This week our lovely Prime Minister has showed us how little he knows about the history of the country he is supposed to be running. Apparently “New Zealand was settled peacefully”. Was it really? Because I know plenty of people who would disagree.
In saying this however, I also know people who would agree with this statement and Key’s remark highlighted how little some Kiwis know about Maori-Pakeha race relations from the 19th Century to the present day. It’s so nice to live in a bubble where we tell ourselves that this country has a racially peaceful past but comforting yourself with lies and fabrications can never have a good outcome.
This is where education plays a primary role. I remember sitting in a high school classroom learning about the Treaty of Waitangi in the most boring way possible year after year, the same information with such little depth. It almost stops at the two different translations, unless things have changed since I was at school. It isn’t until year 13 history when you really gain a comprehensive understanding of the realities of the historical events and their repercussions. And of course, by then it’s an optional subject.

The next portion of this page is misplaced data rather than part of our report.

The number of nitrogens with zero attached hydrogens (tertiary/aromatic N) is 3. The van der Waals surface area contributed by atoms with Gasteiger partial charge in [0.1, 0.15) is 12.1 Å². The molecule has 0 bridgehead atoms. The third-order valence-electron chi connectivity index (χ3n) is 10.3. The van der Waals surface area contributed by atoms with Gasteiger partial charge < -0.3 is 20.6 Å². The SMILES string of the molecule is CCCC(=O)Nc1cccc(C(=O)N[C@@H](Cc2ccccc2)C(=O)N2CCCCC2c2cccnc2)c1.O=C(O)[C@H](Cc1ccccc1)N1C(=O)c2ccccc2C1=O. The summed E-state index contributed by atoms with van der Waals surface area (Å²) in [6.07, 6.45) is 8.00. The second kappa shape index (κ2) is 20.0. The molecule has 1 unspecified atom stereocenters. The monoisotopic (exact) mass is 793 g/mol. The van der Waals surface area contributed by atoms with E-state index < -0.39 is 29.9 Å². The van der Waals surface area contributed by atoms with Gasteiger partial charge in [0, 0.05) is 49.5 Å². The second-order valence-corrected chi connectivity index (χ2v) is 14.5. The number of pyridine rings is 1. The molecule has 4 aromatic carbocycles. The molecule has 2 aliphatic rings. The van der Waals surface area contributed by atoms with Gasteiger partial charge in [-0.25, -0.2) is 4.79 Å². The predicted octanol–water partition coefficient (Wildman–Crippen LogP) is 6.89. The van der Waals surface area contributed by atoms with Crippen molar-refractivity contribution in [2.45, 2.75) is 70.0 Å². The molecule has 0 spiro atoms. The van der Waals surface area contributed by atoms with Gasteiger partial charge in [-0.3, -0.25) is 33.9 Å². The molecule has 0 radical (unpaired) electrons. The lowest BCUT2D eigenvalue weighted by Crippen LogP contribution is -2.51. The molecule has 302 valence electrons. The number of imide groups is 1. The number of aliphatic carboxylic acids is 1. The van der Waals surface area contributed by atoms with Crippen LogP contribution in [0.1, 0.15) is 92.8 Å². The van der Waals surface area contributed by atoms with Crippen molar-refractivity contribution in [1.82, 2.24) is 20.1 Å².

The number of times I’ve heard people say that Maori complain unnecessarily and question why they think they’re so entitled is disgusting. Such people know nothing about structural racism. It’s like people who say that sexism and misogyny doesn’t exist anymore, or those who say that people with disabilities no longer have any societal limitations. Only people who live the realities of being marginalised everyday will understand how ridiculous these claims are.
If we don’t open our eyes and start to see such grievances as serious and legitimate issues, nothing is ever going to change. But to build a socially conscious society where people can understand why things are the way that they are and why they need to change immediately, we need to understand the significant role the schooling system plays in making that happen.